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Julie McIsaac
May 5, 2021

How can I help my child with problem-solving?

Scaffolding in education (or parenting) is about the ways that adults can help children with problem-solving through scaffolding - introducing new ideas to our children to help them develop their thinking. We want to build our children’s skills from the ground up, and scaffolding is what helps them build this strong foundation.

Think about a time when you were successful in learning a new skill.

Maybe it was in school, in sport, or at work. Can you remember what it felt like when you were introduced to the new skill? Do you remember how it was taught to you? Can you remember having an “ah ha” moment where something clicked? What did it feel like? 

Now think of a time you had a hard time learning a new skill. Maybe it took a lot longer for you than other people. Maybe you needed extra support or to be taught in a different way. Maybe you needed to try it yourself and make mistakes before you understood fully. What did that feel like?

‘Scaffolding’ in teaching is a term used in education to describe the way teachers can support a child’s learning in the classroom.

Parents can do this at home as well. It is a way to think about how we introduce new concepts to our children or students to help them develop their thinking. 

Just like the scaffolding on a building that is being constructed, the platforms provide a base for the builders to keep building up. If you want to build a 20-story building, you don’t start with the top floor. You start with the foundation and build from the base.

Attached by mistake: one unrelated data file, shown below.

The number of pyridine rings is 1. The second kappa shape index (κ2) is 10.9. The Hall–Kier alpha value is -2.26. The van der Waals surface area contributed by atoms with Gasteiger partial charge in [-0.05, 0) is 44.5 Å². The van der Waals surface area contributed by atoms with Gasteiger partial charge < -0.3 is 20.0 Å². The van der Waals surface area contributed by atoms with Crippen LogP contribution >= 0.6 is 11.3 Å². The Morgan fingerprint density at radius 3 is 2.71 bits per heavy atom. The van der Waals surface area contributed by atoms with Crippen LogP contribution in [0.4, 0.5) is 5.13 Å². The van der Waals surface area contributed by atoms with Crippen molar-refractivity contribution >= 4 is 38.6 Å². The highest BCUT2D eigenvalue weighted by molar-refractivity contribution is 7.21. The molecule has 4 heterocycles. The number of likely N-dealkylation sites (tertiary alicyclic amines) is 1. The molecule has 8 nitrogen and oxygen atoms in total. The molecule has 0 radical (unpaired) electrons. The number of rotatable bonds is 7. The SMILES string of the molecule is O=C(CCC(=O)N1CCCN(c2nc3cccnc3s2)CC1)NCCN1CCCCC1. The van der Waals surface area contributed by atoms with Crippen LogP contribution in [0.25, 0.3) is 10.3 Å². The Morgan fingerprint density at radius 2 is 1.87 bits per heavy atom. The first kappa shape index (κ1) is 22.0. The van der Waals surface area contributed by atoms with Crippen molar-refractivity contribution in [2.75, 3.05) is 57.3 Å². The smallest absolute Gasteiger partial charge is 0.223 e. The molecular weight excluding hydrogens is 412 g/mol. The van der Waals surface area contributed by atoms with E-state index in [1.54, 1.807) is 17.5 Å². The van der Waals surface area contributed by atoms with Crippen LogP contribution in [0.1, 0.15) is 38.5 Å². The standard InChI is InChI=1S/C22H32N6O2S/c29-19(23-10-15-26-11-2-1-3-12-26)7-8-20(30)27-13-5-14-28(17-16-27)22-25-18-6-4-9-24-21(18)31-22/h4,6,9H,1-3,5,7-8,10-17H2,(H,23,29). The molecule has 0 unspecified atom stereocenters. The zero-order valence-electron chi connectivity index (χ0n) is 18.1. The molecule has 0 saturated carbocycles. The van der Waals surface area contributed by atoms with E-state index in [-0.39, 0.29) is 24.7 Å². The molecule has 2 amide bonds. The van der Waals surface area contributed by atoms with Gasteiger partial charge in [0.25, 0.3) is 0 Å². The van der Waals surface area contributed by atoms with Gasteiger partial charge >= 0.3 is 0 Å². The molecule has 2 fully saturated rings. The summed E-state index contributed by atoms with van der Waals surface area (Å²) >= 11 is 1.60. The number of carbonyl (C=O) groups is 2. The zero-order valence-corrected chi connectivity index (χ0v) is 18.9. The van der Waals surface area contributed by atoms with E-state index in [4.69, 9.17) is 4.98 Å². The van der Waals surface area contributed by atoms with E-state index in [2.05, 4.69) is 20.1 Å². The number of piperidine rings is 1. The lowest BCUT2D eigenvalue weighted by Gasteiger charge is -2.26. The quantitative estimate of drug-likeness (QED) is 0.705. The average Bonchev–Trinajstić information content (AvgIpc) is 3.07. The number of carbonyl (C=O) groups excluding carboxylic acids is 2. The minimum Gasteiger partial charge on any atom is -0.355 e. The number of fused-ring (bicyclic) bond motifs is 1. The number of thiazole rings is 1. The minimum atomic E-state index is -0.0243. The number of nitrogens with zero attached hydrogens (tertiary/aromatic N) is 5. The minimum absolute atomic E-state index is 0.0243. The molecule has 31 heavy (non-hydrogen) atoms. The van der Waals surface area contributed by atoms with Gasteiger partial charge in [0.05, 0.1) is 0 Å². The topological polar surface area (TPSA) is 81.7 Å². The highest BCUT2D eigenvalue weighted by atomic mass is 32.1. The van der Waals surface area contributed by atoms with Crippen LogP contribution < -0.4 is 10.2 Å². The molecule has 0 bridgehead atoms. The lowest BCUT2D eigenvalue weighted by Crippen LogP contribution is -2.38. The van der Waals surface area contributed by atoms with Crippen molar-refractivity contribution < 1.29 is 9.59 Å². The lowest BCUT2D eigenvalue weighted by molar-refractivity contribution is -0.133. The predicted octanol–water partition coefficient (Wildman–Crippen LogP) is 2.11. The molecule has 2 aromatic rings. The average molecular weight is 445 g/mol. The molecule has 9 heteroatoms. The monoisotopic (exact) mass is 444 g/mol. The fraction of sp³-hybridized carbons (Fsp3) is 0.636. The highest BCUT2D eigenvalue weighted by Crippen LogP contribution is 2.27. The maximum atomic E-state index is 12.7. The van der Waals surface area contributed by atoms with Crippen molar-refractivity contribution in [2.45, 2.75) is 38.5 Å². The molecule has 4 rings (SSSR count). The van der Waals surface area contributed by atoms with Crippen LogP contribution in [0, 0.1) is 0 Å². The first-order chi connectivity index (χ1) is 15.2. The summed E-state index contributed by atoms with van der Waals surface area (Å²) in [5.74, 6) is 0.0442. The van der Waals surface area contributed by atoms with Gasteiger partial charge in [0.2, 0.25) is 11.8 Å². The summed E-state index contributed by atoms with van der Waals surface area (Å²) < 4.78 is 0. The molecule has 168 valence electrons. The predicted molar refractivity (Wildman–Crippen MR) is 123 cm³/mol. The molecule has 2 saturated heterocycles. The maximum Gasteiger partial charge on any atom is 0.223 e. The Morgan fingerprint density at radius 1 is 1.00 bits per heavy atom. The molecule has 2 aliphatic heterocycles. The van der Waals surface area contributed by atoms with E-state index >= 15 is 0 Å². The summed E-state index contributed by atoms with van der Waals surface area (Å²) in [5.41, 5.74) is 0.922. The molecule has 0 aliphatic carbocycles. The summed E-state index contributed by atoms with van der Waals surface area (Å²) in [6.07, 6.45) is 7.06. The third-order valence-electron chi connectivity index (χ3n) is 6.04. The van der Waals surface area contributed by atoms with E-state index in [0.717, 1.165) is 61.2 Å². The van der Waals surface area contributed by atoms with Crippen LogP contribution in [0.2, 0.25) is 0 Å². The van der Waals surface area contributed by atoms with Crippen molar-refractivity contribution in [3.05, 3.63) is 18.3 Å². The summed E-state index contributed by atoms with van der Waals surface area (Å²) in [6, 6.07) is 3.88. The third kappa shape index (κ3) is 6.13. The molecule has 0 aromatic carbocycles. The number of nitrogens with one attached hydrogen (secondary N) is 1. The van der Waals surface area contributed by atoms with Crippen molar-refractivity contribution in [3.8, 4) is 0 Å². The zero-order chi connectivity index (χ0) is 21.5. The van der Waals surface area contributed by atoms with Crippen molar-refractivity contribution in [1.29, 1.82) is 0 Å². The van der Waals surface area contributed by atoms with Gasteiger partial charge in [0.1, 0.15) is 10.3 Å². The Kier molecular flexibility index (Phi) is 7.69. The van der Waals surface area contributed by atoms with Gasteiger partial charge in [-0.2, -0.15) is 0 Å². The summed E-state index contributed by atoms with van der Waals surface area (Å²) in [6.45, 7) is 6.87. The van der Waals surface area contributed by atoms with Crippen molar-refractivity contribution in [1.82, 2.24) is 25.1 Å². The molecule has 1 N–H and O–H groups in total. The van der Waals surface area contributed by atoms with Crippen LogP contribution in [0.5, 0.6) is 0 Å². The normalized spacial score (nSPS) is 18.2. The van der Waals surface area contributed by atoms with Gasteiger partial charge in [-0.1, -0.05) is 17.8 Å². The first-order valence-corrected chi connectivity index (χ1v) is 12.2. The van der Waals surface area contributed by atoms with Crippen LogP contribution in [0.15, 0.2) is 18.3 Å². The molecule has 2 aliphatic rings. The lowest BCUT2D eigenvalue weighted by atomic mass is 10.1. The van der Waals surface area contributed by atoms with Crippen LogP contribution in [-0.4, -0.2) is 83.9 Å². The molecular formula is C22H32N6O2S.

This is the same with learning. Development is a path but it does not always happen in a straight line, and it does not always happen the same way or at the same speed, but with the right scaffolding in place, it continues to move forward. 

Let’s use math as an example.

A lot of people don’t like math. Maybe we’ve learned from a young age that we are “just not good at math.” (That’s called a fixed mindset, by the way). Or maybe we didn’t learn math from the bottom up; a lot of us learned strategies to get us through, but without an understanding of the concepts, these strategies are meaningless. In math, just like all with cognitive abilities or academic subjects, there is what we call a developmental ladder. You cannot understand multiplication if you don’t understand addition. Each step builds upon the previous step. If you jump ahead to a top step, your foundation is rocky. You might be able to do it, but it’s not as stable as it could be. 

We want our children’s foundation to be stable. We want to build their skills from the base. We do that by providing scaffolding along the way. Stronger foundations make things easier. 

A little bit of (interesting!) education history.

Vygotsky (in the 1920’s and 1930’s), a child psychologist interested in how we learn, developed the idea of the “zone of proximal development”. In simple terms, this is the sweet spot right in between ‘too easy’ and ‘too hard’.You can also think of it as the place between ‘too boring’ and ‘too frustrating’. 

What happens when we feel too bored or too frustrated? That depends on our coping strategies, but many of us lose focus or shift our attention. With young kids, we often see it in their disruptive or isolating behavior.